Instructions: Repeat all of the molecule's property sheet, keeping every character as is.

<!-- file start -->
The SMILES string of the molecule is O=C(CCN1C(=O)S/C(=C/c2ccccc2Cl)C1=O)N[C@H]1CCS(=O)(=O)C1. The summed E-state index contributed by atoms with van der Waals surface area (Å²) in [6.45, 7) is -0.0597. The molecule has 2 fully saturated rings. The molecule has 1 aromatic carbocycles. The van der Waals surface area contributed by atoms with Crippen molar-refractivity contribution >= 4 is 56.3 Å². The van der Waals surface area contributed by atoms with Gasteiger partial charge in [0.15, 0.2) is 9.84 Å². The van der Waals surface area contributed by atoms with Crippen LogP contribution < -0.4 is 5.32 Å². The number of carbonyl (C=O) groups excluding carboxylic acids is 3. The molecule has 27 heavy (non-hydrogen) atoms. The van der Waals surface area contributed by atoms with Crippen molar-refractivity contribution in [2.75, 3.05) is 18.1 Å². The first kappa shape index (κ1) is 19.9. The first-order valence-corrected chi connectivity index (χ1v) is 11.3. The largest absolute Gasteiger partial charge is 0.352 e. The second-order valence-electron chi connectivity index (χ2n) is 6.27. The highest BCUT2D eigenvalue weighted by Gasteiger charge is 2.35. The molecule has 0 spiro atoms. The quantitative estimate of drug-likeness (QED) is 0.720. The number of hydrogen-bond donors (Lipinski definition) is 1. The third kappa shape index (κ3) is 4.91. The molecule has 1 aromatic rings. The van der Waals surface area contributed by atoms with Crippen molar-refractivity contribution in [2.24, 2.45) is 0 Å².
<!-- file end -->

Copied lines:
The SMILES string of the molecule is O=C(CCN1C(=O)S/C(=C/c2ccccc2Cl)C1=O)N[C@H]1CCS(=O)(=O)C1. The summed E-state index contributed by atoms with van der Waals surface area (Å²) in [6.45, 7) is -0.0597. The molecule has 2 fully saturated rings. The molecule has 1 aromatic carbocycles. The van der Waals surface area contributed by atoms with Crippen molar-refractivity contribution >= 4 is 56.3 Å². The van der Waals surface area contributed by atoms with Gasteiger partial charge in [0.15, 0.2) is 9.84 Å². The van der Waals surface area contributed by atoms with Crippen LogP contribution < -0.4 is 5.32 Å². The number of carbonyl (C=O) groups excluding carboxylic acids is 3. The molecule has 27 heavy (non-hydrogen) atoms. The van der Waals surface area contributed by atoms with Crippen molar-refractivity contribution in [2.75, 3.05) is 18.1 Å². The first kappa shape index (κ1) is 19.9. The first-order valence-corrected chi connectivity index (χ1v) is 11.3. The largest absolute Gasteiger partial charge is 0.352 e. The second-order valence-electron chi connectivity index (χ2n) is 6.27. The highest BCUT2D eigenvalue weighted by Gasteiger charge is 2.35. The molecule has 0 spiro atoms. The quantitative estimate of drug-likeness (QED) is 0.720. The number of hydrogen-bond donors (Lipinski definition) is 1. The third kappa shape index (κ3) is 4.91. The molecule has 1 aromatic rings. The van der Waals surface area contributed by atoms with Crippen molar-refractivity contribution in [2.24, 2.45) is 0 Å².